Alternative preferred ligands include tridentate ligands such as diacetato amine and tetra dentate ligands such as triethylene tetraamine. Other mono-, bi-, tri- and tetra- (quad) dentate ligands are presented in Table 1 and still others will be apparent to the skilled practitioner. Accordingly, the ligands selected will typically form 5 and 6 member rings with the metal ions.

              TABLE 1.sup.(a)______________________________________Side                Parentchain.sup.(b)       Compound______________________________________ ##STR1##           pyridine ##STR2##           aniline ##STR3##           3-azapyrrole ##STR4##           pyrimidine ##STR5##           1,2-diaminoethane ##STR6##           2,2'-bipyridine ##STR7##           6-6' methylene bipyridine ##STR8##           1,10-phenanthroline ##STR9##           hemiporphyrin ##STR10##          triethylenenetetraamine ##STR11##          2-carboxypyridine ##STR12##          amino-diacetic acidRSH                 hydrogen sulfide ##STR13##          mercaptobenzene ##STR14##          1,2-dimercaptoethane ##STR15##          2,2'-bithiophene ##STR16##          2-carboxythiophene______________________________________ ##STR17## .sup.(b) R = spacer group, e.g., (CH2)n ; C(O)NH;  NHC(O)-

Preferred embodiments include coordinating amino acid residues according to the formula: HO2 C--CH(R)--NH2, where R=(CH2)n --N(CH2 CO2 H)2 and n=1,2,3 or 4. Particularly preferred is the non-natural amino acid residue where n=3. A polypeptide including this preferred coordinating amino acid residue is shown in Table 2 and is designated peptide 12.

Additional preferred embodiments include coordinating amino acid residues according to the formula: HO2 C--CH(R)--NH2, where R=(CH2)n --NH--C(O)-4-[2,2'-bipyridyl], and n=1,2 or 3. Particularly preferred is the non-natural amino acid residue where n=3. A polypeptide including this preferred coordinating amino acid residue is shown in Table 2 and is designated peptide 11.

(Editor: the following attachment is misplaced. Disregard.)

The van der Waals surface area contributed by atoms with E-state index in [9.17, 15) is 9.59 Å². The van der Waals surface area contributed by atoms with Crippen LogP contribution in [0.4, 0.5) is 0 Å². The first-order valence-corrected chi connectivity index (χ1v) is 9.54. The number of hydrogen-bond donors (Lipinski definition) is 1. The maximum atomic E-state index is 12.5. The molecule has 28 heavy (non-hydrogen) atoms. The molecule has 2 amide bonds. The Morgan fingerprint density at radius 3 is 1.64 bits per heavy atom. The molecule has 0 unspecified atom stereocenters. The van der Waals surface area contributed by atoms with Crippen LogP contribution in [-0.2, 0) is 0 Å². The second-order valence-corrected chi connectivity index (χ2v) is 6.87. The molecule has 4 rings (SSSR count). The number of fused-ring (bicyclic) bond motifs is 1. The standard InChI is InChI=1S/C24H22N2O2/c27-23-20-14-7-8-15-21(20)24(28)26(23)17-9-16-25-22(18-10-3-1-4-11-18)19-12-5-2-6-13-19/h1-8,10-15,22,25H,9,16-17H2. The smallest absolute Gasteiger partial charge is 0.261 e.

More preferred embodiments include coordinating amino acid residues according to the formula: HO2 C--CH(R)--NH2, where R=(CH2)n --NH--C(O)-5-[1,10-phenanthroline] and n=1,2 or 3.

Alternatively, the selected binding ligands may each incorporate a combination of different types of binding moieties that together coordinate the identified metal binding center. For example, a diacetato amino group may be appended to the terminal end of the side chain to generate a non-natural amino acid that coordinates strongly to the metal center. Similarly, combined amino-sulfide ligands, amino-phosphate, amino sulfonato, amino-carboxylate, and amino-phosphino ligands may be used to chelate the bridging metal ion in a preferred mode to enhance the stability of the polypeptide or protein secondary structure.

Once the non-natural amino acids have been incorporated into the polypeptide chain the resulting modified polypeptide may be reacted with the preferred metal cation by simply admixing the polypeptide compound in aqueous solution with a suitable salt of the identified metal ion. Polypeptides will react with the metal ion, via their ligand-attached side chains, expelling water molecules from the coordination sphere of the metal ion. The metal ion will react with two ligands in bridging fashion. Once the bridging metal-containing complexes form it will operate in an "exchange-inert" manner to maintain the integrity of the ligand-metal binding structure, thereby stabilizing the secondary structure of the polypeptide or protein under the reaction conditions. Preferred ligands will be exchange-inert with the metal's coordination sphere, i.e., once the ligand is coordinated to the metal it will have only a slight tendency to dissociate from the metal.